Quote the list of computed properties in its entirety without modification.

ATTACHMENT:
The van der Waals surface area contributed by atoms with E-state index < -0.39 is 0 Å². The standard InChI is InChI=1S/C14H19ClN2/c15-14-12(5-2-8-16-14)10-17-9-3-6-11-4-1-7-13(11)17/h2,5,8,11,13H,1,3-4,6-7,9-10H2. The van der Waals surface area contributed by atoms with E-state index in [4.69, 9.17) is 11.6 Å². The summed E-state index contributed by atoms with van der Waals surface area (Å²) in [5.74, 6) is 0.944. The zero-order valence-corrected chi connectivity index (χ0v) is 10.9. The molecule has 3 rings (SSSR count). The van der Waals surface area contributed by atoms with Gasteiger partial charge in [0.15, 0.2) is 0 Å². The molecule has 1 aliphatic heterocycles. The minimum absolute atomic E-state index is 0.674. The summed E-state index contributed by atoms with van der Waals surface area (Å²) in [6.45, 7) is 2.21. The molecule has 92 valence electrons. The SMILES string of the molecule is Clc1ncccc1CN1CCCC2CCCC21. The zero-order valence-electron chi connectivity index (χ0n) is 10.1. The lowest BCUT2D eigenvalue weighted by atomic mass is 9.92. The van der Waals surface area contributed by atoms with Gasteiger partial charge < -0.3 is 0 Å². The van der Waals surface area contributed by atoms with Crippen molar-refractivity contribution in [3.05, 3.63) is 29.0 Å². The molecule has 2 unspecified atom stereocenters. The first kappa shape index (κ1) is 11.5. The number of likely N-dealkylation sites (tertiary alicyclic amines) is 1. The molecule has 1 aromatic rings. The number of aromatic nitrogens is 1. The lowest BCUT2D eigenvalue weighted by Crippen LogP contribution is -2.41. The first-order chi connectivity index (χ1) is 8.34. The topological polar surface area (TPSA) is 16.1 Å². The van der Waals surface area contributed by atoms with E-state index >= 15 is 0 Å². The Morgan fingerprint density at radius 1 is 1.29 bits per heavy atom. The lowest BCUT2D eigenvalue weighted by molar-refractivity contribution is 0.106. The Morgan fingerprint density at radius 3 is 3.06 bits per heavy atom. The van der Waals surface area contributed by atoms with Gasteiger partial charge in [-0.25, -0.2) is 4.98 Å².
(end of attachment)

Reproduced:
The van der Waals surface area contributed by atoms with E-state index < -0.39 is 0 Å². The standard InChI is InChI=1S/C14H19ClN2/c15-14-12(5-2-8-16-14)10-17-9-3-6-11-4-1-7-13(11)17/h2,5,8,11,13H,1,3-4,6-7,9-10H2. The van der Waals surface area contributed by atoms with E-state index in [4.69, 9.17) is 11.6 Å². The summed E-state index contributed by atoms with van der Waals surface area (Å²) in [5.74, 6) is 0.944. The zero-order valence-corrected chi connectivity index (χ0v) is 10.9. The molecule has 3 rings (SSSR count). The van der Waals surface area contributed by atoms with Gasteiger partial charge in [0.15, 0.2) is 0 Å². The molecule has 1 aliphatic heterocycles. The minimum absolute atomic E-state index is 0.674. The summed E-state index contributed by atoms with van der Waals surface area (Å²) in [6.45, 7) is 2.21. The molecule has 92 valence electrons. The SMILES string of the molecule is Clc1ncccc1CN1CCCC2CCCC21. The zero-order valence-electron chi connectivity index (χ0n) is 10.1. The lowest BCUT2D eigenvalue weighted by atomic mass is 9.92. The van der Waals surface area contributed by atoms with Gasteiger partial charge < -0.3 is 0 Å². The van der Waals surface area contributed by atoms with Crippen molar-refractivity contribution in [3.05, 3.63) is 29.0 Å². The molecule has 2 unspecified atom stereocenters. The first kappa shape index (κ1) is 11.5. The number of likely N-dealkylation sites (tertiary alicyclic amines) is 1. The molecule has 1 aromatic rings. The number of aromatic nitrogens is 1. The lowest BCUT2D eigenvalue weighted by Crippen LogP contribution is -2.41. The first-order chi connectivity index (χ1) is 8.34. The topological polar surface area (TPSA) is 16.1 Å². The van der Waals surface area contributed by atoms with E-state index >= 15 is 0 Å². The Morgan fingerprint density at radius 1 is 1.29 bits per heavy atom. The lowest BCUT2D eigenvalue weighted by molar-refractivity contribution is 0.106. The Morgan fingerprint density at radius 3 is 3.06 bits per heavy atom. The van der Waals surface area contributed by atoms with Gasteiger partial charge in [-0.25, -0.2) is 4.98 Å².